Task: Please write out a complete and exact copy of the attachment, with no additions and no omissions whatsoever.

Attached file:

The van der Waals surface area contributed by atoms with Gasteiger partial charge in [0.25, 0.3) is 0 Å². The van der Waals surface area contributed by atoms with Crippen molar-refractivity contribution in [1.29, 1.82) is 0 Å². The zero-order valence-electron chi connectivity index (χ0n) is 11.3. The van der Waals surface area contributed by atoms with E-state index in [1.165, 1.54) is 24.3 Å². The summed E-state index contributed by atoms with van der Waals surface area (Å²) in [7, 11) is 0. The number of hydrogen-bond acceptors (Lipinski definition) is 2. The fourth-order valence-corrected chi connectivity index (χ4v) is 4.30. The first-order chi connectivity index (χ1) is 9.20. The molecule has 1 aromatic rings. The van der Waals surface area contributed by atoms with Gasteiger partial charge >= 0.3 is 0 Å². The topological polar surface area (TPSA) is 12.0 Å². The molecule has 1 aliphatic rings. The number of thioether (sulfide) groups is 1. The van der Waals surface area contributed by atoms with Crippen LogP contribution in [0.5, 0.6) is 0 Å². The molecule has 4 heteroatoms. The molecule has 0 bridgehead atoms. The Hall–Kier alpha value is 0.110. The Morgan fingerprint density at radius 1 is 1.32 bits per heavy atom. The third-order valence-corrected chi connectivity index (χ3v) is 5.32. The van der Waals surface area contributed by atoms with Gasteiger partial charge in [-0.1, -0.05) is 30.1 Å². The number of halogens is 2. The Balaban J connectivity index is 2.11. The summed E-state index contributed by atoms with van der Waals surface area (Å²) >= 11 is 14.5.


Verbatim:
The van der Waals surface area contributed by atoms with Gasteiger partial charge in [0.25, 0.3) is 0 Å². The van der Waals surface area contributed by atoms with Crippen molar-refractivity contribution in [1.29, 1.82) is 0 Å². The zero-order valence-electron chi connectivity index (χ0n) is 11.3. The van der Waals surface area contributed by atoms with E-state index in [1.165, 1.54) is 24.3 Å². The summed E-state index contributed by atoms with van der Waals surface area (Å²) in [7, 11) is 0. The number of hydrogen-bond acceptors (Lipinski definition) is 2. The fourth-order valence-corrected chi connectivity index (χ4v) is 4.30. The first-order chi connectivity index (χ1) is 9.20. The molecule has 1 aromatic rings. The van der Waals surface area contributed by atoms with Gasteiger partial charge >= 0.3 is 0 Å². The topological polar surface area (TPSA) is 12.0 Å². The molecule has 1 aliphatic rings. The number of thioether (sulfide) groups is 1. The van der Waals surface area contributed by atoms with Crippen LogP contribution in [0.5, 0.6) is 0 Å². The molecule has 4 heteroatoms. The molecule has 0 bridgehead atoms. The Hall–Kier alpha value is 0.110. The Morgan fingerprint density at radius 1 is 1.32 bits per heavy atom. The third-order valence-corrected chi connectivity index (χ3v) is 5.32. The van der Waals surface area contributed by atoms with Gasteiger partial charge in [-0.1, -0.05) is 30.1 Å². The number of halogens is 2. The Balaban J connectivity index is 2.11. The summed E-state index contributed by atoms with van der Waals surface area (Å²) >= 11 is 14.5.